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October 17, 2013 / theyellowbungalowla

when is a yam actually a sweet potato?

halved

Lately I’ve had a particularly stubborn craving for sweet potatoes, and things have gotten a little “yammy” in the kitchen, hehehe.

To call any of these guys a yam, or make a (bad) joke about yams, would actually be incorrect. In the photo above, there are no yams. All of these bakers are sweet potatoes.

What?????

I’ve often been confused by the difference between sweet potatoes and yams, and recently learned that I’m not alone in my confusion. Basically all of America has been confused, and for a good, long time. The USDA even allows for incorrect labeling of sweet potatoes as yams in order to differentiate between the different varieties of sweet potatoes. The basic thing you need to know is that unless you’ve gone to an international market, ie a Latin or Caribbean or African market and specifically purchased a yam, you’ve probably been fooled (like me) and have simply been eating different varieties of sweet potatoes your whole life.

If you’re curious, there is a lot of chatter out on the web regarding the difference between yams and sweet potatoes, including this extremely informative (albeit not the most visually stunning) video.

Let’s get back to how my sweet potato cravings and kitchen adventures might lead to more delicious cooking and eating in your kitchen….

I did some shopping, then some baking, and then I went on to eating. I’ve been eating all of these sweet potatoes and for the next couple of weeks, I’m going to share a few recipes with you on how I used all of them. Sounds like a pretty good deal for both of us.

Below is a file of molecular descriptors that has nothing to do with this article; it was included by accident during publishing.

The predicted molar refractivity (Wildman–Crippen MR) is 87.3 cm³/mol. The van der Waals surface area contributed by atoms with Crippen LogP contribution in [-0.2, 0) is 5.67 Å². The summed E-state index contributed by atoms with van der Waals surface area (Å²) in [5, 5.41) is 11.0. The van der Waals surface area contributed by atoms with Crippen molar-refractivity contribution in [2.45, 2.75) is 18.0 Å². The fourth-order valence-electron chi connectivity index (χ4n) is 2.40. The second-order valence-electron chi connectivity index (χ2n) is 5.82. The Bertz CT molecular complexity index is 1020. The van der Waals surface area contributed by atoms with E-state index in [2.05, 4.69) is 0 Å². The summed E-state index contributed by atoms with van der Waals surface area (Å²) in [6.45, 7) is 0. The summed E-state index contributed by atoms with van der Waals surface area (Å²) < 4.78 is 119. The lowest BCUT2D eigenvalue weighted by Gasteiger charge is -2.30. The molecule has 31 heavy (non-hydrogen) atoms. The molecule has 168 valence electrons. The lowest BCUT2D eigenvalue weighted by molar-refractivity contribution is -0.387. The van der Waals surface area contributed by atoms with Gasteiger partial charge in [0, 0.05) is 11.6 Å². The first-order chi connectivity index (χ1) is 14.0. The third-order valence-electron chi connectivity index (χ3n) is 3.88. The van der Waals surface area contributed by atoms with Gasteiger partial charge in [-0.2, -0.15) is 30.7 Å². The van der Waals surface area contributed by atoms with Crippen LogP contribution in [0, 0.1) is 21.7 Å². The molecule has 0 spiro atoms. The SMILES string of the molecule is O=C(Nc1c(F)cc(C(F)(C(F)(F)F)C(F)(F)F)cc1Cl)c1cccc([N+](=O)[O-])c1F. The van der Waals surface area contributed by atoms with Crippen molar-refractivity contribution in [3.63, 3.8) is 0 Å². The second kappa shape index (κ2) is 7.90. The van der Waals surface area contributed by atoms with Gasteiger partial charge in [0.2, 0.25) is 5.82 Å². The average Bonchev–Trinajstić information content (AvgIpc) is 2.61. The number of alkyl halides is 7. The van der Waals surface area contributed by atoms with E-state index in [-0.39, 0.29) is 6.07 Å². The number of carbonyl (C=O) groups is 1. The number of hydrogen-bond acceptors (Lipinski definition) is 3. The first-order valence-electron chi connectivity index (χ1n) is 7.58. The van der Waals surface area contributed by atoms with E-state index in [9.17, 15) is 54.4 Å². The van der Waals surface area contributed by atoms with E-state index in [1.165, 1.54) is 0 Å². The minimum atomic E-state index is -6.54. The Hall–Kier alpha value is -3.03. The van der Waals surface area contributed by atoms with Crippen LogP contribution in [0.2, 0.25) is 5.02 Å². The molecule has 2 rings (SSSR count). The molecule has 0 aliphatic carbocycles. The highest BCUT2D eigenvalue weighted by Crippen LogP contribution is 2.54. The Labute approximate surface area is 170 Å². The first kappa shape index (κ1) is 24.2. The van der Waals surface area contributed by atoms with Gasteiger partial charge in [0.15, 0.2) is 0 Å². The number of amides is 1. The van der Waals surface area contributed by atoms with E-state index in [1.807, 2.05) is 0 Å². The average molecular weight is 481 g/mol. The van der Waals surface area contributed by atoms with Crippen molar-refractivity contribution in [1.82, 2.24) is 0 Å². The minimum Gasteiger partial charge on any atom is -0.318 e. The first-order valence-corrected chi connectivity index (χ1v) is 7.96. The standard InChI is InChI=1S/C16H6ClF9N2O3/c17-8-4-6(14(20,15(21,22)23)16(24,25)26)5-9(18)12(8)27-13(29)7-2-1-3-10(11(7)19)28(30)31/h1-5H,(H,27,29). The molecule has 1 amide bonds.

Last week, I featured one of my favorite autumn snacks: baked sweet potatoes with salty cinnamon butter. Today’s recipe is very similar in that it’s super easy: just bake a sweet potato and top it with something yummy. This week, however, I’m using a different variety of sweet potato that is lighter in color than the deep orange (often called yam) sweet potato I used last week. It’s still really sweet, soft and delicious.

Today’s recipe might take you a little by surprise, as it’s kind of unexpected. I topped this sweet potato with yogurt. Caramel yogurt.

liberte

Here in Canada, Liberte yogurt is king. My first introduction to Liberte came from my friend Amelia Winslow, one of my favorite eating buddies who also happens to write a really awesome blog. Until I met Amelia, my yogurt experiences were pretty limited. Sure, I ate yogurt for breakfast, liked tzatziki on my pitas, and was experimenting with Greek yogurt in my cooking. Amelia opened the doors to premium yogurt, and introduced me to brands like Stonyfield and the elusive Liberte, which is available in America but is a little harder to find.

After living here in Vancouver for the last few weeks, where I’ve been surrounded by delicious Liberte at every market and grocery store I walk into, I’ve admittedly become a little obsessed…so obsessed that I’m adding a dollop of yogurt to my baked sweet potato. Take a closer look and notice that it’s separated: there is actual caramel on the bottom of that container, and you have to stir it into the yogurt. Sticky-sweet caramel mixed with tangy, creamy yogurt…must I say more??!!

When I come back to California, I’m going to be on a serious mission to make Liberte and their numerous flavors more available in the good ‘ol United States. If you can’t find Liberte, tell your grocer that they should carry it! I’d recommend substituting Siggi’s coconut (maybe with a squeeze of lime!) or another high-end, higher fat (low fat and no fat do not apply in this case) yogurt like Strauss Creamery maple yogurt, which I often find in markets near the (original) bungalow in Los Angeles. And while I’m not a nutritionist like Amelia, I’m guessing that eating a vegetable as a snack, even if it’s topped with a little caramel yogurt, is still pretty good for you. At least that’s what I tell myself…

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